3. Hmmm – the fire and explosion destroyed ‘everything’, yet none of the wooden objects (fallen beams, end table) are charred or even singed? This was no ordinary catastrophe! However, I give points to the set dressers, they sure give wreckage visual appeal. This one isn’t on the scale of the ruins of Collinwood or the remnants of the Tate studio, but overall, nicely destroyed.
    Judah’s head detached as well. Pity Julia didn’t use a topstitch… a shame Mr. Singer hadn’t got his sewing machine on the market yet.

    1. Julia should have used 30 pound test line. It can haul in a tuna so, it should be strong enough to keep that melon of a head sewn on.
      Okay, I admit it. I have a closet crammed full of Beanie Babies. AND I paid $100 for a Princess Diana Bear. Twice.

      1. Cabbage Patch Kids, that was where the real money was.

        But I don’t worry about that boring investment stuff any more; that nice Mr. Madoff is handling it all for me.

      2. Okay, I admit it. I have a closet crammed full of Beanie Babies. AND I paid $100 for a Princess Diana Bear. Twice.

        My comic book collection was partially a speculative investment. After I carefully read the newest issues, I’d put them in Mylar bags with acid-free cardboard backing. I wasn’t particularly fanatical about it, but I assumed I’d make a pretty penny when I sold them in the future.

  4. To clarify; the Tulip Breaking Virus produces smaller streaked petals on the tulip, not leaves. (Ordinarily I wouldn’t THINK of being picky about such things. 😋 )

      1. You know, my Tickle Me Elmo has been laughing at me ever since I got it – it’s starting to creep me out a little. “Tee hee hee, you pay HOW MUCH for Elmo?”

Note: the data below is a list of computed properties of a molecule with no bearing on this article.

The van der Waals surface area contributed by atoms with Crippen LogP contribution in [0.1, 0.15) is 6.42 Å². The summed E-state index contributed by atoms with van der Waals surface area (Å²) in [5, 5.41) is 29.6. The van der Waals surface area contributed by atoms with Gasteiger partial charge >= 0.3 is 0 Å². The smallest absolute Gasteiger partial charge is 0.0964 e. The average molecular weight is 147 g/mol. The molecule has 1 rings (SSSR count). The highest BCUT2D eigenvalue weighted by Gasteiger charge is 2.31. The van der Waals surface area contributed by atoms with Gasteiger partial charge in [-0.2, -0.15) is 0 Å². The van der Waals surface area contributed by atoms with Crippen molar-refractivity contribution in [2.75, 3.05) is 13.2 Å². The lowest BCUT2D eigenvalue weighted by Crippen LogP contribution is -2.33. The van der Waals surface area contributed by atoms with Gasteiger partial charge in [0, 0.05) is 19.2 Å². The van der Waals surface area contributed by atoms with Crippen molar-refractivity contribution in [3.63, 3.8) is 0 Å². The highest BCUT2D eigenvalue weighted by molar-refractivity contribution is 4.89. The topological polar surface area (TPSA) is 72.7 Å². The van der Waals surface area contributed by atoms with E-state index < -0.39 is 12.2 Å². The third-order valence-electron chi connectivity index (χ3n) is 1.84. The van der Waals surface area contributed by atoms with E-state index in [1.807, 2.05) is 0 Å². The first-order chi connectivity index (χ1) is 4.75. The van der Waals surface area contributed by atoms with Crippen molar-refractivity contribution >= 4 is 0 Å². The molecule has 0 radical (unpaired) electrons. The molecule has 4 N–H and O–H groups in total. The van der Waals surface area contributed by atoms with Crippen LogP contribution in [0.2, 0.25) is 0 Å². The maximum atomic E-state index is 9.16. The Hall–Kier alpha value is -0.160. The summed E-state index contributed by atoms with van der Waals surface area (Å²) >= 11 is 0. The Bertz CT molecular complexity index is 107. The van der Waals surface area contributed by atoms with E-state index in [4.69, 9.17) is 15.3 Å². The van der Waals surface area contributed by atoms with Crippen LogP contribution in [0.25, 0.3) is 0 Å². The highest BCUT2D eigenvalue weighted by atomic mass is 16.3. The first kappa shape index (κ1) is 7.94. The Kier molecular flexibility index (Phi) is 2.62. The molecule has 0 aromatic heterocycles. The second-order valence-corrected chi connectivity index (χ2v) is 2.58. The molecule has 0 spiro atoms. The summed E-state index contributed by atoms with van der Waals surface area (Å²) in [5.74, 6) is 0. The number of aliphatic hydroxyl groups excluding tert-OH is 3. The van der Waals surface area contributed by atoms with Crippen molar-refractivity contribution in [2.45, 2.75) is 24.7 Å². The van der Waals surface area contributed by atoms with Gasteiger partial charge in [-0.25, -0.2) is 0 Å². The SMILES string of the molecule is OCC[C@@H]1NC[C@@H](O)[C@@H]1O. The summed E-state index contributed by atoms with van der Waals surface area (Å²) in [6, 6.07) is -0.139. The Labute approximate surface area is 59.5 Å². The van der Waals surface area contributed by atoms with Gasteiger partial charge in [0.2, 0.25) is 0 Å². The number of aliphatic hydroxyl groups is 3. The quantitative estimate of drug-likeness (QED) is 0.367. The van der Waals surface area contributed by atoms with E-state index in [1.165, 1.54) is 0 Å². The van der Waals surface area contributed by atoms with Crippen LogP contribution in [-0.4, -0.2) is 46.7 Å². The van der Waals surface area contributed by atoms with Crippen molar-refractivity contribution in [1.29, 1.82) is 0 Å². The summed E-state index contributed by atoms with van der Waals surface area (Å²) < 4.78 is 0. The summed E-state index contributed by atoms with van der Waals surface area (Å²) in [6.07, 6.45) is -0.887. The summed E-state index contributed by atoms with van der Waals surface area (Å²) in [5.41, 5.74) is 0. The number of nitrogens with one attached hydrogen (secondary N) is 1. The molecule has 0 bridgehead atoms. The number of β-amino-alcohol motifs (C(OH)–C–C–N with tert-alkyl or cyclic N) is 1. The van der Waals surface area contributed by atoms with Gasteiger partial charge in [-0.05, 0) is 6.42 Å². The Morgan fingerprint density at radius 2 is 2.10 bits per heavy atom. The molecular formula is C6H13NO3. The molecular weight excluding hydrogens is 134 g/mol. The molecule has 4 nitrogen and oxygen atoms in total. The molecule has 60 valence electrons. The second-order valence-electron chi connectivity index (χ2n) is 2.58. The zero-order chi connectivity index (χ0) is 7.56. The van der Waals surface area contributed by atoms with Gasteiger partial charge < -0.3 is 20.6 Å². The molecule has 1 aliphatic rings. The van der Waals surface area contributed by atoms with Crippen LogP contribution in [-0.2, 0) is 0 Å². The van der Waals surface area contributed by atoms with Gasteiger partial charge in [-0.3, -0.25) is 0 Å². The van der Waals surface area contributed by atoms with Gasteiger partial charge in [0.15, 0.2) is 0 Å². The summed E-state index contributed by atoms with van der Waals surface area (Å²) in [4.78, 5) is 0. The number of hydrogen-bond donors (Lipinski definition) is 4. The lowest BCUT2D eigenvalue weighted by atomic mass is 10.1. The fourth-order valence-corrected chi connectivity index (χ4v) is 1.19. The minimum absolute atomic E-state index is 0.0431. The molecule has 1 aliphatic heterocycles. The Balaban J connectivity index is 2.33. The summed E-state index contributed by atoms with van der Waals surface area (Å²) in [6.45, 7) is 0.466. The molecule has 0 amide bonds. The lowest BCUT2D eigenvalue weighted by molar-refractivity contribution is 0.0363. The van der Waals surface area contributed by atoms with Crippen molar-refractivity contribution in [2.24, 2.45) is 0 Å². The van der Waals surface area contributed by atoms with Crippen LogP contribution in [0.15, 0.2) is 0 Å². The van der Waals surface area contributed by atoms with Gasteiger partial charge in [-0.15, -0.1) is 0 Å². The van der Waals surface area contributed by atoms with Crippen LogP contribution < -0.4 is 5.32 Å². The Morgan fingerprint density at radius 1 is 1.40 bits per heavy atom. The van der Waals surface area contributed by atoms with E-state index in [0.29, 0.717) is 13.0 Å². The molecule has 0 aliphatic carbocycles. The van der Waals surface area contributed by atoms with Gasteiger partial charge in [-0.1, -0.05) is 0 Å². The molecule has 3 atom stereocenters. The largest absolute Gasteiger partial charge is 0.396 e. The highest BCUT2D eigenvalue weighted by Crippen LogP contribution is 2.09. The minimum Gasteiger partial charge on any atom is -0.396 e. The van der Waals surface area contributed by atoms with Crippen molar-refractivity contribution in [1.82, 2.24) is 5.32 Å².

5. Talk about being dated…

    Yesterday I was selling my necklaces at the craft fair. I mentioned that one of them that had big rock chunks in it was my “Wilma necklace” which got me a blank stare (her mom recognized the reference, though, and explained it to her)

  6. Part of the fatigue was the 1840 was a weak 1895 retread, without Violet Welles scintillating dialogue and interesting characters. Petofi was a FAR more interesting villain than Zachary.

    1. Petofi had Aristede to bounce lines off of. Zachary never takes on a confidante in the same manner, and had to manipulate others into doing his dirty work. Petofi also had the aim of going to the twentieth century. Apart from revenge Zachary doesn’t have much motivation.

      1. Wasn’t Charles Dawson supposed to be the confidante? There was also a point where it seemed like they were going to do something with Edith as a dirty work follower but they pulled the plug on that fast.

        Even in terms of revenge, Zachary’s motivations were rather poorly thought out. Eventually it all turned into wanting to be Quentin (and have all his things) rather than getting revenge.

        I’ve always thought the problem with the show at this point was that the writers were no longer ahead of the story. They were always playing catch-up after the first film and no longer had the well thought out long-term plans of earlier days of the show.

        1. It’s only at the end when Zachary’s motives are revealed, and it’s also to tie Angelique into his backstory.

        2. Zachary’s “plan” is to destroy Quentin, who he doesn’t personally have any issue with, in order to “avenge” himself against Quentin’s distant ancestor. That’s hardly compelling. Especially since Quentin is oblivious to Zachary’s intentions for most of the arc.